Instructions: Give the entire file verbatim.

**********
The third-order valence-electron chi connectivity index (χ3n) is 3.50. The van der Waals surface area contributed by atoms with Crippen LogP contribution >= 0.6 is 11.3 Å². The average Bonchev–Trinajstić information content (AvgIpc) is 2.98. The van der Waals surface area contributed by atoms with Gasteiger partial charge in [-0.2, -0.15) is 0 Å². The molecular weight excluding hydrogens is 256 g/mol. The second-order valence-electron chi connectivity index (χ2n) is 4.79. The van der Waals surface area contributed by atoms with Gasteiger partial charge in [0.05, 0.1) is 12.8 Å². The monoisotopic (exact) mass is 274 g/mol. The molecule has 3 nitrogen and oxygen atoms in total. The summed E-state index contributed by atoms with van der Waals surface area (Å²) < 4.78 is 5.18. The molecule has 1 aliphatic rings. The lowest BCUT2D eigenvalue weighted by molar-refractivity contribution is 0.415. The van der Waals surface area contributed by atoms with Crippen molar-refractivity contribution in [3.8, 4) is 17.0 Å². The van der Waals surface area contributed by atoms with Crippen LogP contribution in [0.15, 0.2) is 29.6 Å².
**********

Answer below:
The third-order valence-electron chi connectivity index (χ3n) is 3.50. The van der Waals surface area contributed by atoms with Crippen LogP contribution >= 0.6 is 11.3 Å². The average Bonchev–Trinajstić information content (AvgIpc) is 2.98. The van der Waals surface area contributed by atoms with Gasteiger partial charge in [-0.2, -0.15) is 0 Å². The molecular weight excluding hydrogens is 256 g/mol. The second-order valence-electron chi connectivity index (χ2n) is 4.79. The van der Waals surface area contributed by atoms with Gasteiger partial charge in [0.05, 0.1) is 12.8 Å². The monoisotopic (exact) mass is 274 g/mol. The molecule has 3 nitrogen and oxygen atoms in total. The summed E-state index contributed by atoms with van der Waals surface area (Å²) < 4.78 is 5.18. The molecule has 1 aliphatic rings. The lowest BCUT2D eigenvalue weighted by molar-refractivity contribution is 0.415. The van der Waals surface area contributed by atoms with Crippen molar-refractivity contribution in [3.8, 4) is 17.0 Å². The van der Waals surface area contributed by atoms with Crippen LogP contribution in [0.15, 0.2) is 29.6 Å².